Going Where the Hunger Is

Mar 23, 2023 | Stories from the Diocese

Packed, loaded, delivered, wiped out!

“It’s hard to teach hungry kids,” remarked the principal as we toured a local elementary school in the church’s neighborhood. 

St. Peter’s in the Woods had partnered with the school the prior year, supporting their families with gift cards at Christmas and weekend meal kits for food-insecure students. The relationship deepened during Covid, when we bought books to support young readers, served as virtual (and then in-person) Reading Buddies, and funded an Uber account to enable parents without cars to attend school meetings. 

But it was that comment, about teaching hungry kids, that Outreach Leader Mark DeVoll couldn’t shake. It brought home the searing reality of food insecurity for families and young children in our church’s neighborhood, in Fairfax County, one of the most affluent counties in America. Here nearly 75,000 residents are food insecure and just under 60,000 children qualify for free and reduced meals in the public schools. Mark wondered what God was up to in planting that seed, and how one person – one church – could make a difference? 

“I have an idea,” he would later tell me. “It might be crazy, but what if we could bring food into the neighborhood where some of the school’s most needy families live? Box it up, drive in with a truck and deliver it?” 

Mark worked with the school social worker and English as a Second Language (ESOL) teachers to identify at least 20 families who faced chronic food insecurity and might benefit from such a ministry. 

He called a team together to discern how to bring this idea for a monthly, mobile food pantry to life. They wanted it to be a “no questions asked” ministry, trusting that the families identified (and eventually contacted by the school) would come, and others would follow. There were obstacles and logistical challenges along the way as they figured out how much food per family, how to shop for and transport the food, and how to build trust with the families they hoped to serve. 

Initial hopes to partner with big non-profit food distributors were dashed as those organizations required proof that a pantry was up and running before they’d agree to donate food supplies. So the church set about funding and establishing a 6-month track record for this new ministry venture. 

Initial funding came from the church and a generous grant from a family charitable trust. Team members bargain shopped for green beans, potatoes, rice, cereal, and many other non-perishables along with eggs, milk and frozen ground beef. The church nursery, which had been unused since COVID, was transformed into the pantry storage space – a reminder of the Holy Spirit’s great creativity. A space that was used to care for children had become a space to feed children, caring for them in a different way. 

In September of 2022, the team made its first delivery. They shopped, sorted and packed up 500 pounds of food at a cost of $75 per box for 20 families. It was a sunny Saturday morning as we pulled our rented U-Haul into that new neighborhood, but one filled with anxious anticipation, and questions. “Are they wondering who we are? Will anyone show up? Will they know why we are here?” we wondered.  Despite all the questions, there was a sense of calm that filled the truck, that of God saying, “All will be fine, you are doing the work you were called to do.”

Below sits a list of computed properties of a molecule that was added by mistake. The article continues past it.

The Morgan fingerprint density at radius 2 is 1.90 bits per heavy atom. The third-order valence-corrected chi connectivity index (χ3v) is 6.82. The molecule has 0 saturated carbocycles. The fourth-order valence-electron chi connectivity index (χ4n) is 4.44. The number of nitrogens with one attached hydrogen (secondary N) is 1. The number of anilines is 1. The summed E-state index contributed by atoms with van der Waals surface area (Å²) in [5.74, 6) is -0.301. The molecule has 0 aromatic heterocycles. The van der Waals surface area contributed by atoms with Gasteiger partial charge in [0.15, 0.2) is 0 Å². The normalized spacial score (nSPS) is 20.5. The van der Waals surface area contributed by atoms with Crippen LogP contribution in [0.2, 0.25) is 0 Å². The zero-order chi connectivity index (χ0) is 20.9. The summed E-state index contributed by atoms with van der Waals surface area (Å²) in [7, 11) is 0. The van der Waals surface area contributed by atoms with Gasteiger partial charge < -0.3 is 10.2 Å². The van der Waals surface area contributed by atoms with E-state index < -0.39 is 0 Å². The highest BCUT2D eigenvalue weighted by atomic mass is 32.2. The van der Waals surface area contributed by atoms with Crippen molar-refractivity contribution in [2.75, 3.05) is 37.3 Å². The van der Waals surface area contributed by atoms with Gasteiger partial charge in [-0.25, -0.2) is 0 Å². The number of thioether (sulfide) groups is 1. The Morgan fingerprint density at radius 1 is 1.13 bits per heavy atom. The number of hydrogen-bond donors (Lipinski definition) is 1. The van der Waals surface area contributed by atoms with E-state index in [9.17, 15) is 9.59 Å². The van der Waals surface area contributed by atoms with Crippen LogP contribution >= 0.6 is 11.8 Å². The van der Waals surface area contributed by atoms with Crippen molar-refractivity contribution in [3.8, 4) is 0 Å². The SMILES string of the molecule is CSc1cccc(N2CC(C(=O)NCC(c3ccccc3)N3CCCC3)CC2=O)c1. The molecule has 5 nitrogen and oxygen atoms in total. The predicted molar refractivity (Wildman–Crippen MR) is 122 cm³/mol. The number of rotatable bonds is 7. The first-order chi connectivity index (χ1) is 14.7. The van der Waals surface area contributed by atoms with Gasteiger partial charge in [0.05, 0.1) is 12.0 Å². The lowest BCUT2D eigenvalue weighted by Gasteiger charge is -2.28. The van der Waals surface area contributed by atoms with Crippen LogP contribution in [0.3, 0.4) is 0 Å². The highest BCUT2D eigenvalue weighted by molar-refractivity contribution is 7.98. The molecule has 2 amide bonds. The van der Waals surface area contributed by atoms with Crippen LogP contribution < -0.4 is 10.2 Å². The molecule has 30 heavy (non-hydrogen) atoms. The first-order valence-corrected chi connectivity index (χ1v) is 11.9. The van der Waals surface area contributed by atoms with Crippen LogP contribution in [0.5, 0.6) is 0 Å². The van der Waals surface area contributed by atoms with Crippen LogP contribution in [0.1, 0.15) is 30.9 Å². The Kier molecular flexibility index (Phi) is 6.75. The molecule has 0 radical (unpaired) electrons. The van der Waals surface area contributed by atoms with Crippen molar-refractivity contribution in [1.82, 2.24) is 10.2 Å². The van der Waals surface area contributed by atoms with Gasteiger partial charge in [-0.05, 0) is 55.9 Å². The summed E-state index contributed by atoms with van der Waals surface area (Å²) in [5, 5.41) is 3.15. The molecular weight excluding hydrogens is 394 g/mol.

One of our Spanish-speaking team members was on hand to offer words of welcome and friendship to the families.  “We didn’t know what to expect,” Mark recalled. “The school had distributed flyers to those 20 families, letting them know we’d be there. But the families didn’t know us and had questions about new people coming into their neighborhood.  Many of the families were sitting in their homes texting the school ESOL teacher with questions.  After a short bit of time and trusting the ESOL teacher, families began approaching the U-Haul truck to see what was being offered.  With the help of our Spanish speaking parishioner, and smiles from the three other non-Spanish speaking parishioners, trust began to be established.”

Since that first delivery, the Mobile Food Pantry has attracted many more families in need. The team has expanded, with more parishioner support to shop, pack, and deliver. We quickly scaled up to 30 families per month, and then found ourselves re-packaging our groceries on the spot to serve 40 waiting families – and now 50.

We have heard from the ESOL teachers about the positive impact the mobile pantry is having in the community. The need is real and heartbreaking. One mom told the team that the groceries provided literally saved her family that month. One of the hardest things is when we run out of food and have to turn people away. We are hopeful that our brand new partnership with the Capital Area Food Bank will mean that more people can be served each month and we can continue growing this important ministry. 

The Very Rev. Susan Hartzell is Rector of St. Peter’s in the Woods, Fairfax Station and Dean of the South Fairfax Region.